There’s a typeface that has made a resurgence in the past couple of years. It’s appeared on hip-hop album covers, food packaging, and advertising. Perhaps you know it from the Garfield comics, Tootsie Roll logo, or the Pet Sounds album cover by the Beach Boys. It’s called Cooper Black, and its popularity and ubiquity have never waned in the 100 years since it was first designed.
Cooper Black is probably most strongly associated with the advertising of the mid-1960s and 1970s, but it was actually first released by a Chicago designer named Oswald Cooper around 1920. Originally intended to fit the needs of advertisers in newspapers and magazines, Cooper Black became one of the most popular typefaces of the 1920s. Its versatility and adaptability to changing technology, though, is what made it relevant for the latter half of the 20th century.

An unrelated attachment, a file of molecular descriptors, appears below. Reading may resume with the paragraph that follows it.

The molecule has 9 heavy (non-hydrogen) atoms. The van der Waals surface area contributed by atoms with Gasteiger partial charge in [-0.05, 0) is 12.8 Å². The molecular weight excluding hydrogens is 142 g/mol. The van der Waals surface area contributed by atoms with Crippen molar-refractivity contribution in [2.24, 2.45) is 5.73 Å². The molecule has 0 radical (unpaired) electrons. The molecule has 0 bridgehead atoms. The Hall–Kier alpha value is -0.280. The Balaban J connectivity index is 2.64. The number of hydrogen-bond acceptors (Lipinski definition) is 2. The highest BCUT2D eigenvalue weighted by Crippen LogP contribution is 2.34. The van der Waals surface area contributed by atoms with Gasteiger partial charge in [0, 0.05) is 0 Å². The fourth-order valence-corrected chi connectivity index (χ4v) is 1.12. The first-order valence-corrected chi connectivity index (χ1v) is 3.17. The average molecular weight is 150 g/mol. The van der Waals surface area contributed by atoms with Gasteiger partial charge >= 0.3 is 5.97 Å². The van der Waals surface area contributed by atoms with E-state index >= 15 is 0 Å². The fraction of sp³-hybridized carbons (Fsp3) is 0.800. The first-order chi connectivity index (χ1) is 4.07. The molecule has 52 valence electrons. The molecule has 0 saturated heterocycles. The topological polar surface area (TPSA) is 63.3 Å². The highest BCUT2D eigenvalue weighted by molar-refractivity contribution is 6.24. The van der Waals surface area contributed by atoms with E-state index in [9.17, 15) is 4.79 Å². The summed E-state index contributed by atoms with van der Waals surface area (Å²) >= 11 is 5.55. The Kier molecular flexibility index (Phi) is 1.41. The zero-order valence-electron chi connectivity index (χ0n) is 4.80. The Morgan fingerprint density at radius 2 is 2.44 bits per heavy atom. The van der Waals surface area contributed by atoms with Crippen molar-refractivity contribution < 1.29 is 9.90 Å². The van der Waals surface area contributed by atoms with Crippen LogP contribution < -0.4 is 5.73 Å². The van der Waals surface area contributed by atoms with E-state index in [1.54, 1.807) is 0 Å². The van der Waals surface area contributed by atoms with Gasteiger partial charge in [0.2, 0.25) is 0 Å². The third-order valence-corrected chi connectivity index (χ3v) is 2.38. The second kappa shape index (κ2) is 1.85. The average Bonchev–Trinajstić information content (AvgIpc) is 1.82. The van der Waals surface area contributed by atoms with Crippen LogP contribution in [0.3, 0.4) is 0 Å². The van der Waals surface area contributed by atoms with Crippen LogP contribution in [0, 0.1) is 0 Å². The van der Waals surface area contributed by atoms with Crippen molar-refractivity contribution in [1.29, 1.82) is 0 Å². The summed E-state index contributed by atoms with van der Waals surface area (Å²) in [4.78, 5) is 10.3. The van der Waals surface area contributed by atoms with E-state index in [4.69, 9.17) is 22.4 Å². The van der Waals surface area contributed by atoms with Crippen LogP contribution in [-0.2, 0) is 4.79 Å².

In the video above, designers Steven Heller and Bethany Heck tell the story of Cooper Black and deconstruct all the reasons it’s been pop culture’s favorite font for so long.
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